380. What We Can and Can’t Do

I have a good friend who respects my thinking about children and parents. He asked me what to do about a situation that’s bothering him. His daughter, Rochelle, is being bothered by a girl named Juliana, who seems to need to be “best” at everything, and to make sure everyone knows it. While I’m flattered to be cast in the “Dear Abby” role, my first reaction was to think I couldn’t help. But like Juliana, I have a reputation to uphold. So I thought for a while, and gave it my best shot.
Abby and all those other givers of advice provide a service, but they also don’t quite know what they’re talking about. Neither do I. I don’t know Juliana. She’s probably having at least as much trouble as Rochelle, but I don’t know that. Besides, I naturally care about my friend and his daughter more than I care about Juliana. But I’ll try to imagine what kind of advice one of Juliana’s parents might ask for:
Dear Abby,
My daughter seems to need to prove herself all the time. She’s very unhappy, and while other children are impressed with her “confidence,” I’m afraid her popularity is going to be short-lived. One girl, Rochelle, is already apparently disenchanted, and while that’s causing problems for Rochelle right now, I think Rochelle’s reaction is only the tip of the iceberg.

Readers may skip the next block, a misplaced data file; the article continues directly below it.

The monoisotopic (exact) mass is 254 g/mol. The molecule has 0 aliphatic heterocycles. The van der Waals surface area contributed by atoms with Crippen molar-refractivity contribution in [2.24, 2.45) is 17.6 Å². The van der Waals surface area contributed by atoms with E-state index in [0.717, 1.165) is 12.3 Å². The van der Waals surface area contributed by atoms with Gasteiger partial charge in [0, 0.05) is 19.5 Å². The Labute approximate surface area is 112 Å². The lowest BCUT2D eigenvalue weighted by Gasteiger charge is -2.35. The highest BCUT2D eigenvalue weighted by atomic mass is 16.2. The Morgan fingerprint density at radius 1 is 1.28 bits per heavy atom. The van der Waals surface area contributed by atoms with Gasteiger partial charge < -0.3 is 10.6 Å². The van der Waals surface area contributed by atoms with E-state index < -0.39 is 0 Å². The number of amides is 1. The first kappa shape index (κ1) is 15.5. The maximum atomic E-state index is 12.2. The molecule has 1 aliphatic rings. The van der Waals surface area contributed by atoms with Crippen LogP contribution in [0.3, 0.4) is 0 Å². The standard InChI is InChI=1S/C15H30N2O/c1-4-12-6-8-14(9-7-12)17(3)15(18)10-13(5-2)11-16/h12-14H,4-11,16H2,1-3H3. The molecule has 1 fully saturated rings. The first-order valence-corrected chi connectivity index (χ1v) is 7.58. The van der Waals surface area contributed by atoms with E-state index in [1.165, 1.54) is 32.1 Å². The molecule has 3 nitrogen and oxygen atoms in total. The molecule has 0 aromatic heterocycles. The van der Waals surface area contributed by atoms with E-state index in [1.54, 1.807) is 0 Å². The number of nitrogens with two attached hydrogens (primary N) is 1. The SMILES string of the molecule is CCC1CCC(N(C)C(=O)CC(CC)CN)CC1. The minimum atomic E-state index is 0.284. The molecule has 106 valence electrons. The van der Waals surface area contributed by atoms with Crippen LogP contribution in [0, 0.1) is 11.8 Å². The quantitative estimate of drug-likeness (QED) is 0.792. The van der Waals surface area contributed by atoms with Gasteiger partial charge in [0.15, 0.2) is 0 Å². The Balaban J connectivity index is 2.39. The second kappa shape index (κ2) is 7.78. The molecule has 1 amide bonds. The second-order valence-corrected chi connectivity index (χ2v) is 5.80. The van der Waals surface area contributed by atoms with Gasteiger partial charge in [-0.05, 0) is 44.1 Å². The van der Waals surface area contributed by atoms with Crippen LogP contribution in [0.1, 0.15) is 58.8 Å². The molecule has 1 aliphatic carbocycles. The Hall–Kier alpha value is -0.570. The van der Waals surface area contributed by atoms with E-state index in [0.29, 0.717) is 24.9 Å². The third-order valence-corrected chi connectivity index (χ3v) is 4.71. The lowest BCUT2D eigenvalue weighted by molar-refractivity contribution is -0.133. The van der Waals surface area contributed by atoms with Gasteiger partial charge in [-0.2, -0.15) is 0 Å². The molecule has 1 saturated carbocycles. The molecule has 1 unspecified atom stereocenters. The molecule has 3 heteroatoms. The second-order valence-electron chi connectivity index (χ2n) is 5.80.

I want Juliana to feel good about herself, but not at the expense of other children. And if she continues to build her self-esteem the way she’s building it now, it’s going to have a shaky foundation. How can I help my daughter?
My advice to Juliana’s parent is similar to the advice I gave Rochelle’s father. There are two parts to it. First of all, the social world of children is their world, not ours. We care about our children, and just as I care about my friend and his daughter more than I care about Juliana and her parents, my friend takes Rochelle’s side. And he should. Juliana’s parent or parents are in charge of caring about Juliana. But bottom line number one is that there may not be a whole lot adults can do.
My second bit of advice is to listen to Rochelle and Juliana. Rochelle’s father probably already listens to Rochelle quite well, but caring can make us forget to listen. We get caught up in the problems of those we care about, and we go overboard trying to solve them. Sometimes that makes us forget to listen.
Sometimes, I’ve been able to successfully intervene in a relationship between two children. I once resuscitated two children’s friendship just by sending them on an errand together. But actually, I was only marginally instrumental. More often, I’ve found that there wasn’t a blessed thing I could do. Children have to work things out on their own, and there’s not much we can do but care and listen. Sorry.

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